- If you are a student, amounts paid to you to aid the pursuit of graduate or post-doctoral study or research (such as a fellowship, stipend, or similar amount) are treated as compensation for purposes of making IRA contributions. Similarly, if you are a foster-care provider, "difficulty of care" payments will also be considered compensation under the new retirement law when it comes to 401(k) and IRA contribution requirements.
- The maximum age limit on retirement contributions (formerly capped at age 70½) is eliminated. The required minimum distribution (RMD) age increases to 72 from 70½. Together, these two provisions will delay both the tax burden of withdrawals and slow the drawdown rate on savings.
Some other significant changes to be aware of with these new laws in regard to being a beneficiary of someone else’s retirement plan through an inheritance:
- If you know that you are going to be the beneficiary of an inherited retirement plan such as a 401(k)s, traditional IRA, or Roth IRA, beware the SECURE Act has made some significant changes to how you can spread the distributions of these plans. Instead of being able to draw from them over your own life expectancy, you must now take distributions over a 10-year period. This may impact your taxable income, especially if you are in your prime earning years.
- Another important change the SECURE Act ushers in is a revision to the law in the Tax Cuts and Jobs Act that raised taxes on benefits received by family members of deceased veterans, as well as students and some Native Americans.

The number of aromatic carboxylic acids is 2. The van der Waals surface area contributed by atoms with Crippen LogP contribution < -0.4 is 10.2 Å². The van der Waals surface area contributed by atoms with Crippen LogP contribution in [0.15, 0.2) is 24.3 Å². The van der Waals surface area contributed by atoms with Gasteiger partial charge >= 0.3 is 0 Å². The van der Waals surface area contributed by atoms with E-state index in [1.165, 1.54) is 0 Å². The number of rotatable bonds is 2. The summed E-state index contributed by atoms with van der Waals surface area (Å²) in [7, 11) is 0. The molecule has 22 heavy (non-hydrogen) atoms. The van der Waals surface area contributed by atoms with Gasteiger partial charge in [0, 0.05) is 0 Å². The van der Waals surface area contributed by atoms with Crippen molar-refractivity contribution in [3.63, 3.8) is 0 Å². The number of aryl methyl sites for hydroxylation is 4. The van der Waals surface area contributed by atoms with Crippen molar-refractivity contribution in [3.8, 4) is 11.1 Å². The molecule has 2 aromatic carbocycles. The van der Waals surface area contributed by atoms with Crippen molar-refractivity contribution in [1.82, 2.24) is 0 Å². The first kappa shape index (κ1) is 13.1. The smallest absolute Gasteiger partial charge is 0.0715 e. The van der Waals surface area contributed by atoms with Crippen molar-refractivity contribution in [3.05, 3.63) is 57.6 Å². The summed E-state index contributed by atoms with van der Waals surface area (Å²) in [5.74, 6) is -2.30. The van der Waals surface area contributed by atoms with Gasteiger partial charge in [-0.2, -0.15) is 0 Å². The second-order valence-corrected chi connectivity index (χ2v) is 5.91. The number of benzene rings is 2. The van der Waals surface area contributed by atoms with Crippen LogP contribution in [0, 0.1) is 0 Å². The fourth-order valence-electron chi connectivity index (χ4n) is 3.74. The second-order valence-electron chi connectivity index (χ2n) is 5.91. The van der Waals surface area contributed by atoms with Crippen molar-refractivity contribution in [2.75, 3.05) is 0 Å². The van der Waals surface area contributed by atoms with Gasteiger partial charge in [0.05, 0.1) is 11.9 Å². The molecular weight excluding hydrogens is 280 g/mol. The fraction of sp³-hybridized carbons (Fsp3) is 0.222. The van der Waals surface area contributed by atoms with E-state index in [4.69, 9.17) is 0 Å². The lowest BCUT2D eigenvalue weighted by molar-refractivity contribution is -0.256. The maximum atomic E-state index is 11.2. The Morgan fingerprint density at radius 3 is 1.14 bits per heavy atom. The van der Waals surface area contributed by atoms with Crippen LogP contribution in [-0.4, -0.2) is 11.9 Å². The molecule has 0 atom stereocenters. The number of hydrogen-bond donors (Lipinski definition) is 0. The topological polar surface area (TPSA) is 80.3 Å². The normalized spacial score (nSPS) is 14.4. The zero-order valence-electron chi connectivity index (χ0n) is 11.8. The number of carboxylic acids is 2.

Another key part of your freelance retirement income in the future are Social Security payments — so don’t forget to make estimated tax payments including Social Security and Medicare allocations throughout the year. For 2020, Social Security and Medicare remain unchanged at 15.30% for self-employed individuals (7.65% for individuals). The Social Security taxable income threshold increases for 2020 from $132,900 to $137,700. There is no maximum threshold for Medicare taxes and, if you make in excess of $200,000 ($250,000 for those married filing jointly), you will pay a 0.9% Medicare surtax.
If you are a freelancer who hasn’t set up a retirement savings plan the beginning of the year is an ideal time to do it. Given that your retirement needs will likely increase over time due to longer life expectancies and increases in the rate of inflation and cost of living, contributing as much as possible to a qualified retirement account is crucial.
Jonathan Medows is a New York City based CPA who specializes in taxes and business issues for freelancers and self-employed individuals across the country. He offers a free consultation to members of Freelancer’s Union* and a monthly email newsletter covering tax, accounting and business issues to freelancers on his website, www.cpaforfreelancers.com — which also features a new blog, how-to articles, and a comprehensive freelance tax guide.
*Jonathan is happy to provide an initial consultation to freelancers. To qualify for a free consultation you must be a member of the Freelancers Union and mention this article upon contacting him. Please note that this offer is not available Jan. 1 through April 18 and covers a general conversation about tax responsibilities of a freelancer and potential deductions. These meetings do not include review of self-prepared documents, review of self-prepared tax returns, or the review of the work of other preparers. The free meeting does not include the preparation or review of quantitative calculations of any sort. He is happy to provide such services but would need to charge an hourly rate for his time.